Trawlermen from Fleetwood who paid for the catch with their lives were remembered at a poignant service in the port.
It was held at the site of the Lost Trawlermen’s memorial alongside the Asda Supermarket at the junction of Dock Street and Siding Road.
The idea came from retired fisherman Tommy Patterson whose brother, Alfred, was second engineer of the trawler Goth.
He was one of 21 men who lost their lives when the ship disappeared ion a storm off north west Iceland in 1948.
The ship’s funnel forms the memorial.
But the service also remembered hundreds of other fishermen who were lost at sea in Britain’s most dangerous workplace.
I thought Tommy’s idea was a very good one and I hope that this service will become an annual event
Among those recalled were the 19-strong crew of the Red Falcon which also vanished in appalling weather near Skerryvore Lighthouse off western Scotland in 1959.
Both tragedies happened in December and seemed all the more severe because they occurred at Christmas.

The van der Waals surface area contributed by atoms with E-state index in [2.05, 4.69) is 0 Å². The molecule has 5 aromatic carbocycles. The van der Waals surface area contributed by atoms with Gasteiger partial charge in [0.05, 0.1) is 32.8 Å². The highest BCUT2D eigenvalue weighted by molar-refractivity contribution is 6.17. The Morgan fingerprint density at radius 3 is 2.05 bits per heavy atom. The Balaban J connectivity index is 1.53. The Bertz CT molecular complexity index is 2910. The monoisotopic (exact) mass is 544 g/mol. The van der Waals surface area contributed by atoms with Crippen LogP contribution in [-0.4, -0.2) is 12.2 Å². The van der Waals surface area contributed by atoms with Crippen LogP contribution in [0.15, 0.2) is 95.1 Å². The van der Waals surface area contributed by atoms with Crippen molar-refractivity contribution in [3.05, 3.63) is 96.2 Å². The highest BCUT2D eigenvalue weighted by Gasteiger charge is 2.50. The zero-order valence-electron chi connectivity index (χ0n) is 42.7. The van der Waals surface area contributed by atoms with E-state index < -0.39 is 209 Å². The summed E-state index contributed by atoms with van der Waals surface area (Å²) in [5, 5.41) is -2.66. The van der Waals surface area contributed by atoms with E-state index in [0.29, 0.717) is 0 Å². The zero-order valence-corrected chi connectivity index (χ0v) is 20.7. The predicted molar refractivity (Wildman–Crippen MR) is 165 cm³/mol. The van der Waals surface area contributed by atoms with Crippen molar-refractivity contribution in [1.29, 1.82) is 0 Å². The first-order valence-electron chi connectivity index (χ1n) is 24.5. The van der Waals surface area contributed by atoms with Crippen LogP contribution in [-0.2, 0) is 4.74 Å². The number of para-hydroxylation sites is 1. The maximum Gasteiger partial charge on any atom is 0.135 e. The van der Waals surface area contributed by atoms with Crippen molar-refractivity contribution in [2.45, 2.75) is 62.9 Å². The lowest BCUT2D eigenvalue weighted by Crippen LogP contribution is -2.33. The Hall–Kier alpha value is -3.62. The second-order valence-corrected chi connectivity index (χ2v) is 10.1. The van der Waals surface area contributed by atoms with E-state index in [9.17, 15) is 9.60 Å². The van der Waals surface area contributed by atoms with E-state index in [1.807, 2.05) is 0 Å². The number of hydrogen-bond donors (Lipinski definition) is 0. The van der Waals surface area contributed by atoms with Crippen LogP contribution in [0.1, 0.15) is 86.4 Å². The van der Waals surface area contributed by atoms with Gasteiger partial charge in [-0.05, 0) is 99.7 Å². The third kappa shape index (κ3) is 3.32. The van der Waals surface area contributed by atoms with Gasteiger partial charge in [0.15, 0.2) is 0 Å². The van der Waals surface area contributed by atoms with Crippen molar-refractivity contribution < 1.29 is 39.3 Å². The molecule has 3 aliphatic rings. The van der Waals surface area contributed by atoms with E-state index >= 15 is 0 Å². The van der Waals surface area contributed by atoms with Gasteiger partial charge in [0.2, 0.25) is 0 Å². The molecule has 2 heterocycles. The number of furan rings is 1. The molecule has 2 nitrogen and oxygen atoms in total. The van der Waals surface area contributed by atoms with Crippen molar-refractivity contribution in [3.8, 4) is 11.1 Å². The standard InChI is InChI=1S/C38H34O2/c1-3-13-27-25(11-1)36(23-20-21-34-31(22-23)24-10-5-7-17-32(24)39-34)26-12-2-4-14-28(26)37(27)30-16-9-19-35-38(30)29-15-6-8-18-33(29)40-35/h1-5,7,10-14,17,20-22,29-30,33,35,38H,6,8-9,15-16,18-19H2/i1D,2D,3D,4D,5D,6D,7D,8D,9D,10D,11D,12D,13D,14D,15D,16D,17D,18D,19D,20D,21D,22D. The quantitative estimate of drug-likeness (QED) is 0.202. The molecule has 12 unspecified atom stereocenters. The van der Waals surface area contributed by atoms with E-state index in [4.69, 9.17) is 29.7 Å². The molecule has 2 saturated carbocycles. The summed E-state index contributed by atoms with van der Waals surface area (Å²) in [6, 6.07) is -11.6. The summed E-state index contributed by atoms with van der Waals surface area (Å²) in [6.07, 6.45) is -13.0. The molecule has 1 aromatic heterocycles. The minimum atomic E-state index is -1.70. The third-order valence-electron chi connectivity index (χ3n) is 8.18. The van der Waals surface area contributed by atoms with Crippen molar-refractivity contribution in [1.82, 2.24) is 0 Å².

The service, held in pouring rain, was conducted by the Reverend George Ayoma, Minister of Fleetwood Baptist Church and the port’s representative of the Royal National Mission to Deep Sea Fishermen.
He said: “ I thought Tommy’s idea was a very good one and I hope that this service will become an annual event.”
The funnel of the trawler Goth was recovered nearly 50 years later when it became tangled in the nets of an Icelandic trawler.
It was returned to Fleetwood and preserved as a memorial not just to the Goth’s crew but to all the port’s fishermen who were lost at sea.
It is sited in an area once at the heart of the dockland world.
Relatives of Goth crewmen were at the service including Mr Bill Edwards, chairman of the Goth Funnel Preservation Group.
Officials of Fleetwood Museum also took part recalling the events they organised in 2009 to mark the 50th anniversary of the loss of the Red Falcon.
As part of the service, the names of the Goth crew were read out by David Pearce, Secretary of the Goth Funnel Preservation Group.
The names of the Red Falcon crew were read out by Dick Gillingham, chairman of the Friends of Fleetwood Museum and vicechairman of Fleetwood Museum Trust.
Dick said: “The loss of these vessels still matters to people in Fleetwood. The sheer numbers attending the 50th anniversary commemorations of the Red Falcon, back in 2009, showed that.”